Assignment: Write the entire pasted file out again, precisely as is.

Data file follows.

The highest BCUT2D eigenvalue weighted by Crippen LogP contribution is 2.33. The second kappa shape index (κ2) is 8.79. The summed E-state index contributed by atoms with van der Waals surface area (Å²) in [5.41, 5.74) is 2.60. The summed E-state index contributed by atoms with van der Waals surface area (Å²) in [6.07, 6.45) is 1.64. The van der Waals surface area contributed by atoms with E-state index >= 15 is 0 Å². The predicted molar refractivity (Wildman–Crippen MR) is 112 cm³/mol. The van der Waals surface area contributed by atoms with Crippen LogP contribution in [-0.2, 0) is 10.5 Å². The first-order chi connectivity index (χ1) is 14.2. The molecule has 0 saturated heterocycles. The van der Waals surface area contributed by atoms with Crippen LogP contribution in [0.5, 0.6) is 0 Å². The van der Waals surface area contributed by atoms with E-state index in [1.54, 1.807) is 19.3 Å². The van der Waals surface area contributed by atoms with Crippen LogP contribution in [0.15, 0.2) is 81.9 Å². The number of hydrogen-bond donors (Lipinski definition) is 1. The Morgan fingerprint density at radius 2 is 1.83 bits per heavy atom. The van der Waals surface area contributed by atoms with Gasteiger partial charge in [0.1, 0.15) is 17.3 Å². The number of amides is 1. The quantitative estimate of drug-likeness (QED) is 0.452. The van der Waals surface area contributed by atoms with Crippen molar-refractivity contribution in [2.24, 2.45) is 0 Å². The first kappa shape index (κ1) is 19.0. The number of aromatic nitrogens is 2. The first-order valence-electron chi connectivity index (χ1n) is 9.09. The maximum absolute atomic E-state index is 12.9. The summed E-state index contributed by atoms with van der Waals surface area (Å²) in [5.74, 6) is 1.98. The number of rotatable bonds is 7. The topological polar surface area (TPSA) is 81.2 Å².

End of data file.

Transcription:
The highest BCUT2D eigenvalue weighted by Crippen LogP contribution is 2.33. The second kappa shape index (κ2) is 8.79. The summed E-state index contributed by atoms with van der Waals surface area (Å²) in [5.41, 5.74) is 2.60. The summed E-state index contributed by atoms with van der Waals surface area (Å²) in [6.07, 6.45) is 1.64. The van der Waals surface area contributed by atoms with E-state index >= 15 is 0 Å². The predicted molar refractivity (Wildman–Crippen MR) is 112 cm³/mol. The van der Waals surface area contributed by atoms with Crippen LogP contribution in [-0.2, 0) is 10.5 Å². The first-order chi connectivity index (χ1) is 14.2. The molecule has 0 saturated heterocycles. The van der Waals surface area contributed by atoms with Crippen LogP contribution in [0.5, 0.6) is 0 Å². The van der Waals surface area contributed by atoms with E-state index in [1.54, 1.807) is 19.3 Å². The van der Waals surface area contributed by atoms with Crippen LogP contribution in [0.15, 0.2) is 81.9 Å². The number of hydrogen-bond donors (Lipinski definition) is 1. The Morgan fingerprint density at radius 2 is 1.83 bits per heavy atom. The van der Waals surface area contributed by atoms with Gasteiger partial charge in [0.1, 0.15) is 17.3 Å². The number of amides is 1. The quantitative estimate of drug-likeness (QED) is 0.452. The van der Waals surface area contributed by atoms with Crippen molar-refractivity contribution in [2.24, 2.45) is 0 Å². The first kappa shape index (κ1) is 19.0. The number of aromatic nitrogens is 2. The first-order valence-electron chi connectivity index (χ1n) is 9.09. The maximum absolute atomic E-state index is 12.9. The summed E-state index contributed by atoms with van der Waals surface area (Å²) in [5.74, 6) is 1.98. The number of rotatable bonds is 7. The topological polar surface area (TPSA) is 81.2 Å².